"I think it's disgraceful that the
.a. University is using public funds
for this kind of thing," said Ro
.x . bert Hunter, assistant HRC direc-
: tor.
-Associated Pre s University Investment Officer
Gordon Griffith later confirmed
Yauh el'es kitsthat the University holds the
mortgage to the Arbordale Manor
Panther chapter in Kansas City, chats with children eating a free and Parkhurst apartments. "We
. O'Neal says similar programs are under way in other cities. "Chil- have no interest in the manage-
their stomachs are growling," says the official of the militant Negro ment of the property in any way,"
program are contributed by merchants. said Griffith.
On February 23, 1965 the State
Civil Rights Commission ordered
4OJECT: Cutler Hubble to "cease and de-
sist from discrimination against
claimants because of their race or
color or because of their sympa-
re searchl eoinniittee thies with persons of the Negro
race . .
The open order came as the re-
sult of an earlier case of alleged
no 1'discrimination against a black
University student.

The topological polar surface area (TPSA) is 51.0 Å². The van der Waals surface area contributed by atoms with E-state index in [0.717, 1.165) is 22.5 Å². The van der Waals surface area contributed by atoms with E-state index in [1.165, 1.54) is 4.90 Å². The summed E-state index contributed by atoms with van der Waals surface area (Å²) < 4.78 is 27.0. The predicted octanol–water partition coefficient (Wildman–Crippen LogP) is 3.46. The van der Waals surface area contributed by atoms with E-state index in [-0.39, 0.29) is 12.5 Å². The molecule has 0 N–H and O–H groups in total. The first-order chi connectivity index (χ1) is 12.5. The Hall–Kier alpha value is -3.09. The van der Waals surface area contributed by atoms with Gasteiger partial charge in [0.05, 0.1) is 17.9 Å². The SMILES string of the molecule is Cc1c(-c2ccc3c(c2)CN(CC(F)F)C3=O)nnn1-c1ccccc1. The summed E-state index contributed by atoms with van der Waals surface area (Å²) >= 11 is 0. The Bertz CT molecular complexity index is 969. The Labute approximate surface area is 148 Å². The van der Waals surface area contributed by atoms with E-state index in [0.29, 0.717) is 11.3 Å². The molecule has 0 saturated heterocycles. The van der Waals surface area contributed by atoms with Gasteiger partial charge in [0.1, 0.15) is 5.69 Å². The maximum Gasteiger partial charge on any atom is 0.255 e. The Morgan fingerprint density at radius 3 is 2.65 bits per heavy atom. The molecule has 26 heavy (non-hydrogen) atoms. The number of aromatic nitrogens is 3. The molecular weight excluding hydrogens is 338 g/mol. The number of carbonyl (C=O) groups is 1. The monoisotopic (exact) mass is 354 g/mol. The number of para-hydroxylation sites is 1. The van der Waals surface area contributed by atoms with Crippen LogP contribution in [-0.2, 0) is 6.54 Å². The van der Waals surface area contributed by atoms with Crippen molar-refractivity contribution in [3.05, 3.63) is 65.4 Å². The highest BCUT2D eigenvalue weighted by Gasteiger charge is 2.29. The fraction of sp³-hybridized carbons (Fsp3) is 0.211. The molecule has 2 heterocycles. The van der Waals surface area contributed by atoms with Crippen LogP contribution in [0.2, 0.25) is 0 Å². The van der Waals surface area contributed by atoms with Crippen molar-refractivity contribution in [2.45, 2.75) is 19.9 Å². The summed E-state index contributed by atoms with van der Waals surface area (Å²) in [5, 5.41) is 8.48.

"We want to have public hear-
total amount of funds being pro- Report, a faculty study of the Uni, ings soon to let the people know
vided for secret researcpi has de- versity's involvement in classified what. is going on in this town,"
creased because of the tight budget research. explained Hunter. "There still is
situation in Washington. The Elderfield report was issued discrimination in Ann Arbor."
The report of the committee about a year ago in the midst of Hunter called the University's
states that the rejectedo the research controversy. connection with Cutler Hubble "a
was found tohber"inappropriate The guidelines especially cau- vivid example of institutional rac-
because of its "limited and strictly ; tioned against contracts whose jim."
military orientation."t specific purpose is to "destroy hu- However, Griffith said the Uni-
m i to Coon, most class- man life or incapacitate human versity gave the mortgage loan to